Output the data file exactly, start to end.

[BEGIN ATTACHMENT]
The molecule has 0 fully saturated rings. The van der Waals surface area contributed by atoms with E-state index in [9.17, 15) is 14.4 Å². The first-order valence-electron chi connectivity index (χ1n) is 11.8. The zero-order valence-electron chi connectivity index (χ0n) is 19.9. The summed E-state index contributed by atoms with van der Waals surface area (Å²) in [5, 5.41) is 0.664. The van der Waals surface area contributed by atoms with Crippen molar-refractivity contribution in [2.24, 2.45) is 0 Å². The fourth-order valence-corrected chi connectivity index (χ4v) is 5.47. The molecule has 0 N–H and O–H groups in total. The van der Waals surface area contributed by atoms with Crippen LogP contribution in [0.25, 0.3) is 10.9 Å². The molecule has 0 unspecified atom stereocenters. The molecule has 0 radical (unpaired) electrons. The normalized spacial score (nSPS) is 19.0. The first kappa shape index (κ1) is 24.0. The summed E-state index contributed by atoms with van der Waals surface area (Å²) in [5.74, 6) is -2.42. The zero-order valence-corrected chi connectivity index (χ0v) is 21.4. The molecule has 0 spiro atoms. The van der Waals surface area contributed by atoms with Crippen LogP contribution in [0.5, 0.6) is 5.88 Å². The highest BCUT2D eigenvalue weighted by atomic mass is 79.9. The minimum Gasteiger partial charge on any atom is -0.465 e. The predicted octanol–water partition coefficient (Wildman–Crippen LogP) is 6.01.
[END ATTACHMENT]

The molecule has 0 fully saturated rings. The van der Waals surface area contributed by atoms with E-state index in [9.17, 15) is 14.4 Å². The first-order valence-electron chi connectivity index (χ1n) is 11.8. The zero-order valence-electron chi connectivity index (χ0n) is 19.9. The summed E-state index contributed by atoms with van der Waals surface area (Å²) in [5, 5.41) is 0.664. The van der Waals surface area contributed by atoms with Crippen molar-refractivity contribution in [2.24, 2.45) is 0 Å². The fourth-order valence-corrected chi connectivity index (χ4v) is 5.47. The molecule has 0 N–H and O–H groups in total. The van der Waals surface area contributed by atoms with Crippen LogP contribution in [0.25, 0.3) is 10.9 Å². The molecule has 0 unspecified atom stereocenters. The molecule has 0 radical (unpaired) electrons. The normalized spacial score (nSPS) is 19.0. The first kappa shape index (κ1) is 24.0. The summed E-state index contributed by atoms with van der Waals surface area (Å²) in [5.74, 6) is -2.42. The zero-order valence-corrected chi connectivity index (χ0v) is 21.4. The molecule has 0 spiro atoms. The van der Waals surface area contributed by atoms with Crippen LogP contribution in [0.5, 0.6) is 5.88 Å². The highest BCUT2D eigenvalue weighted by atomic mass is 79.9. The minimum Gasteiger partial charge on any atom is -0.465 e. The predicted octanol–water partition coefficient (Wildman–Crippen LogP) is 6.01.